County’s COVID-19 team holds town hall

FROM DIFFERENT ANGLES — Several health professionals and community leaders in the Jefferson County Health Department’s COVID Defense Team discussed various aspects of the pandemic at a town hall meeting Wednesday. Among them were, from left: Dr. Patrick Macedonia, a member of the Jefferson County health board; Jim Middleton, chief nursing officer for Trinity Health Systems; Clark Crago, director of the TEMS Joint Ambulance District and also a health board member; and Dr. Matthew Colflesh. (Photo by Warren Scott)

STEUBENVILLE — Medical professionals and community leaders on the Jefferson County health board’s COVID Defense Team discussed various aspects of the pandemic, from the availability of vaccines to the coronavirus’ impact on people being treated for other health problems, at a town hall meeting Wednesday.

It came following the department’s announcement it has received 400 doses of the Moderna COVID-19 vaccine. Administered in two doses, 28 days apart, the vaccine is to be made available to health care workers and other personnel routinely involved in caring for COVID-19 patients, emergency medical service staff and staff, patients and residents of veterans and nursing homes, assisted living facilities, psychiatric hospitals, veterans homes and group homes serving people with intellectual disabilities and mental illness.

Dr. Mark Kissinger, the health department’s medical director, noted the doses are a small fraction of about 650,000 doses coming to Ohio, with several thousand needed for the first group alone.

He said the next group eligible for vaccinations will include an estimated 48 million people, including people age 75 and older not in nursing homes or other facilities, first responders other than the EMS personnel and teachers, employees of the food industry and certain other workers with frequent contact with the public.

Kissinger said the next group includes an estimated 150 million people who are 65 to 74 or have high-risk medical conditions.

Plans call for the vaccine to become available to the general public later in the first quarter of 2021.

Kissinger said fast-tracking of the vaccine’s development didn’t expedite safety protocols for it, which actually entailed an additional four weeks of safety analysis, but helped to accelerate its production.

He said of about 300,000 people administered the vaccine, six had severe allergic reactions and all were successfully treated for them.

Kissinger said those with a history of severe allergic reactions should tell those administering the vaccine in advance.

“Ben Franklin said a penny of prevention is worth a pound of cure. That’s what we’re looking at with the vaccine,” Kissinger said.

Dr. Paul MacDonald, a pediatrician with Family Medical Care of Wintersville, was asked about the virus’ effect on children.

He said children can get and spread the virus though they often have mild or very few symptoms themselves.

But MacDonald cautioned that about 1.5 percent of American children diagnosed with COVID-19 have been hospitalized and 162 have died. He said most of the fatalities were linked to a chronic health condition, though that included obesity.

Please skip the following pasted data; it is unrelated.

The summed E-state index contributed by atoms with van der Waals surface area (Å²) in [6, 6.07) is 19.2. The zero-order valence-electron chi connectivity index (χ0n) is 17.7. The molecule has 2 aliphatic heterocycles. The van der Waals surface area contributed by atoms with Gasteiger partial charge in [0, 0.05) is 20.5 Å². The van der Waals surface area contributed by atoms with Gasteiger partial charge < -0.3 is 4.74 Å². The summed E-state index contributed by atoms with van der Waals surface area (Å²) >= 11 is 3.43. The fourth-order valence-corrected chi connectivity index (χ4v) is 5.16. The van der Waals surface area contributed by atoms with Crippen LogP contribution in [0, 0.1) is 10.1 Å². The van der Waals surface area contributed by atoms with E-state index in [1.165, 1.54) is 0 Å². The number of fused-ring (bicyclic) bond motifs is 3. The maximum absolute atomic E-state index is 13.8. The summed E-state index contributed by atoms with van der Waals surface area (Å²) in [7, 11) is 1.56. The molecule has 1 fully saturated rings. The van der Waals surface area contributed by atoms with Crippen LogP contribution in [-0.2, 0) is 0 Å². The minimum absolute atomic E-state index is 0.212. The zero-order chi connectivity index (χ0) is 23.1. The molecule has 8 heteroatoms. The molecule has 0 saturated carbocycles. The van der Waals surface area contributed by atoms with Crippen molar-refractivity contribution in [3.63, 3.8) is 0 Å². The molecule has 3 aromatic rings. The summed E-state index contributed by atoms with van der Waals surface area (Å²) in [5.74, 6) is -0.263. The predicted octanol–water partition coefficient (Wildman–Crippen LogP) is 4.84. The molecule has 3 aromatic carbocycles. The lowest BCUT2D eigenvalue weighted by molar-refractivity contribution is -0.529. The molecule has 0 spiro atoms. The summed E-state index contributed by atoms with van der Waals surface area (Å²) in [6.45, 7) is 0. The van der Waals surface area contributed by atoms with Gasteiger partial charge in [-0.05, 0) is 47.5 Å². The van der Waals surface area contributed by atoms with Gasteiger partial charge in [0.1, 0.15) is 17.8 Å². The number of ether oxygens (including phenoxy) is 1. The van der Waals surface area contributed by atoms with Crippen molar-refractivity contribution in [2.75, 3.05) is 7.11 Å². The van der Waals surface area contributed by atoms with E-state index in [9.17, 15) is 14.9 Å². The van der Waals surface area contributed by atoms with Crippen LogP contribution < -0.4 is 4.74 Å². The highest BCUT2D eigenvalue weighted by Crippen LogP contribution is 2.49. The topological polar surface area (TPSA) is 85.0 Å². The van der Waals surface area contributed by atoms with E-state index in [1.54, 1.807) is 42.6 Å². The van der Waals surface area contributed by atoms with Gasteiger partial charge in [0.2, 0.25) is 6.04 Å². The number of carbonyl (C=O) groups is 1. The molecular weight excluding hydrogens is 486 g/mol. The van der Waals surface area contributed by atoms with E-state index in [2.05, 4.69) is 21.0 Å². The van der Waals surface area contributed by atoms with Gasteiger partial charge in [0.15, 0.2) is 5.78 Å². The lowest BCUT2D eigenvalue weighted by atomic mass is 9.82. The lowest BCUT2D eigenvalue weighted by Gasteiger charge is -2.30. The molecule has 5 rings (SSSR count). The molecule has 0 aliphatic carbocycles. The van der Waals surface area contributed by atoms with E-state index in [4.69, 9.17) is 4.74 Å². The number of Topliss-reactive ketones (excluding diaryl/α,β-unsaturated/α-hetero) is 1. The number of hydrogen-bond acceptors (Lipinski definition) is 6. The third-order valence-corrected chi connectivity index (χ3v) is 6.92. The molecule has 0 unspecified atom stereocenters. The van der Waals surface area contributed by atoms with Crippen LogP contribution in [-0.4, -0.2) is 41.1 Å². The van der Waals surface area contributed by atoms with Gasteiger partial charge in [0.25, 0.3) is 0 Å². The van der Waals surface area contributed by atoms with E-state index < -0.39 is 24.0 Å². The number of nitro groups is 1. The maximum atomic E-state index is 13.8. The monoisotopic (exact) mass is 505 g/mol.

MacDonald said parents should contact their children’s healthcare providers if they have a fever, sore throat, severe headache and especially if they have difficulty staying awake or breathing, rapid breathing and a bluish face or lips.

He said since children have been wearing masks and encouraged to distance socially and practice good hygiene, he’s seen fewer sore throats and ear and upper respiratory infections. He said that indicates to him such measures have helped to prevent spread of other disease as well as COVID-19.

Clark Crago, director of the TEMS Joint District Ambulance Service, said unfortunately, the pandemic has an adverse effect on many older residents who may have delayed treatment for health problems because of the virus.

Crago said in March, when the pandemic received much local attention, local ambulance services saw a 25 to 30 percent drop in emergency calls.

He said that may have been because people didn’t want to overwhelm the healthcare system or were concerned they could be exposed to COVID-19 in hospitals because what followed was “the busiest year of cardiac arrests and in-home deaths in our area.”

Crago stressed emergency medical personnel wear masks and take other steps, including screening patients for possible COVID-19, to keep themselves and their patients safe.

Dr. Matthew Colflesh, president of the medical staff at Trinity Medical Center, said in recent months the emergency room there and at other local hospitals have seen fewer patients for heart problems.

“There were fewer admissions but the outcomes were far worse,” he said, adding the importance of seeking immediate attention for other health issues “can’t be stressed enough.”

Colflesh said in addition to employing various measures to keep the facilities sanitary, “We separate COVID-19 patients from the rest of the hospital population.”

MacDonald also urged parents to maintain routine checkups and vaccinations for their children and seek treatment when they are ill.

“Don’t delay seeking care for your child because your are concerned about spread of COVID-19,” he advised.

Also participating in the meeting were: Dr. Patrick Macedonia, a board member who served as moderator; Chuck Kokiko, superintendent of the Jefferson County Educational Service Center; Dr. Kenneth Woods, a specialist in infectious disease; Jim Middleton, chief nursing officer at Trinity Health Systems; and Tricia Maple-Damewood, executive director of the Jefferson County Chamber of Commerce.


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